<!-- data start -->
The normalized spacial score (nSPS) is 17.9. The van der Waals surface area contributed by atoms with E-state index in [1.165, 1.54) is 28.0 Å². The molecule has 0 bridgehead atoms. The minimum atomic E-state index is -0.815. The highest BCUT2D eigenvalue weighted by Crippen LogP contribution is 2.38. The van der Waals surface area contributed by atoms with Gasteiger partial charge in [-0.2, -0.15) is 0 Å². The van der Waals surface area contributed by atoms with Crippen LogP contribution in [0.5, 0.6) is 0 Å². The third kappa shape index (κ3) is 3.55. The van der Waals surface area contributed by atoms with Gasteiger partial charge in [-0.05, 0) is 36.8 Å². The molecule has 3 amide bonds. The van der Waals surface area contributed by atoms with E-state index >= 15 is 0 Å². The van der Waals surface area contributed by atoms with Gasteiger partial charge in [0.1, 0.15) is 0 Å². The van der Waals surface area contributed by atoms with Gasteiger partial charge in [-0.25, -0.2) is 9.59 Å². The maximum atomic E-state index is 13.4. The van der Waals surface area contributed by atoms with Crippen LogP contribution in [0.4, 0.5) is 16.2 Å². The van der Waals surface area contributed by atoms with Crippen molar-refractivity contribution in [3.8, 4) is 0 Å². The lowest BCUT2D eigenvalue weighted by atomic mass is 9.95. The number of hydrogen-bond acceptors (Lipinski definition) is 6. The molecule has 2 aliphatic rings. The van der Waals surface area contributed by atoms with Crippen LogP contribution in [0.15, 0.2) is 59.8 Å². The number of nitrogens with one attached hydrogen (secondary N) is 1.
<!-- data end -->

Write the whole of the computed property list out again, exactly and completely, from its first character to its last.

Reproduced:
The normalized spacial score (nSPS) is 17.9. The van der Waals surface area contributed by atoms with E-state index in [1.165, 1.54) is 28.0 Å². The molecule has 0 bridgehead atoms. The minimum atomic E-state index is -0.815. The highest BCUT2D eigenvalue weighted by Crippen LogP contribution is 2.38. The van der Waals surface area contributed by atoms with Gasteiger partial charge in [-0.2, -0.15) is 0 Å². The van der Waals surface area contributed by atoms with Crippen LogP contribution in [0.5, 0.6) is 0 Å². The third kappa shape index (κ3) is 3.55. The van der Waals surface area contributed by atoms with Gasteiger partial charge in [-0.05, 0) is 36.8 Å². The molecule has 3 amide bonds. The van der Waals surface area contributed by atoms with E-state index >= 15 is 0 Å². The van der Waals surface area contributed by atoms with Gasteiger partial charge in [0.1, 0.15) is 0 Å². The van der Waals surface area contributed by atoms with Gasteiger partial charge in [-0.25, -0.2) is 9.59 Å². The maximum atomic E-state index is 13.4. The van der Waals surface area contributed by atoms with Crippen LogP contribution in [0.4, 0.5) is 16.2 Å². The van der Waals surface area contributed by atoms with Crippen molar-refractivity contribution in [3.8, 4) is 0 Å². The lowest BCUT2D eigenvalue weighted by atomic mass is 9.95. The number of hydrogen-bond acceptors (Lipinski definition) is 6. The molecule has 2 aliphatic rings. The van der Waals surface area contributed by atoms with Crippen LogP contribution in [0.15, 0.2) is 59.8 Å². The number of nitrogens with one attached hydrogen (secondary N) is 1.